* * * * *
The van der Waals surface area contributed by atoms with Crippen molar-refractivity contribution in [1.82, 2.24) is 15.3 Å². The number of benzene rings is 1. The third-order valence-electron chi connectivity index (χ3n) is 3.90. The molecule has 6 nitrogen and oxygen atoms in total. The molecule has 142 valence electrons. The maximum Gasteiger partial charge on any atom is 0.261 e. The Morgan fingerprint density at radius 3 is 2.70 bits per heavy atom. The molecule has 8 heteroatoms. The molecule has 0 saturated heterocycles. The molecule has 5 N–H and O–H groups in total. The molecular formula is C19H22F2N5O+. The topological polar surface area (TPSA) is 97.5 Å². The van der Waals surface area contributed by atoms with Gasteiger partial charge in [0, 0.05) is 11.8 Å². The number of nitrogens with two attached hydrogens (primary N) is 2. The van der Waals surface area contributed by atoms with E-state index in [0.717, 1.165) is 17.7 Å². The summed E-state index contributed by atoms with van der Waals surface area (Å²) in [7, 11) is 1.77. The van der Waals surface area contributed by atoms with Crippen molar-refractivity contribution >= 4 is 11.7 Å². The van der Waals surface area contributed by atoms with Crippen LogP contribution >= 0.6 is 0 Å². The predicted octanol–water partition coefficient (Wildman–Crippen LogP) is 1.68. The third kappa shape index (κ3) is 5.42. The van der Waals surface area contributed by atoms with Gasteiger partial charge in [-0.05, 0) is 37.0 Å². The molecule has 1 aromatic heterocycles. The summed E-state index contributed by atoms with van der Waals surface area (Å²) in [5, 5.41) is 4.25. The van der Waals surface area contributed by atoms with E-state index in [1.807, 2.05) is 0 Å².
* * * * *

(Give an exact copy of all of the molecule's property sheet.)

The van der Waals surface area contributed by atoms with Crippen molar-refractivity contribution in [1.82, 2.24) is 15.3 Å². The number of benzene rings is 1. The third-order valence-electron chi connectivity index (χ3n) is 3.90. The molecule has 6 nitrogen and oxygen atoms in total. The molecule has 142 valence electrons. The maximum Gasteiger partial charge on any atom is 0.261 e. The Morgan fingerprint density at radius 3 is 2.70 bits per heavy atom. The molecule has 8 heteroatoms. The molecule has 0 saturated heterocycles. The molecule has 5 N–H and O–H groups in total. The molecular formula is C19H22F2N5O+. The topological polar surface area (TPSA) is 97.5 Å². The van der Waals surface area contributed by atoms with Gasteiger partial charge in [0, 0.05) is 11.8 Å². The number of nitrogens with two attached hydrogens (primary N) is 2. The van der Waals surface area contributed by atoms with E-state index in [0.717, 1.165) is 17.7 Å². The summed E-state index contributed by atoms with van der Waals surface area (Å²) in [7, 11) is 1.77. The van der Waals surface area contributed by atoms with Crippen molar-refractivity contribution >= 4 is 11.7 Å². The van der Waals surface area contributed by atoms with Crippen LogP contribution >= 0.6 is 0 Å². The predicted octanol–water partition coefficient (Wildman–Crippen LogP) is 1.68. The third kappa shape index (κ3) is 5.42. The van der Waals surface area contributed by atoms with Gasteiger partial charge in [-0.05, 0) is 37.0 Å². The molecule has 1 aromatic heterocycles. The summed E-state index contributed by atoms with van der Waals surface area (Å²) in [5, 5.41) is 4.25. The van der Waals surface area contributed by atoms with E-state index in [1.807, 2.05) is 0 Å².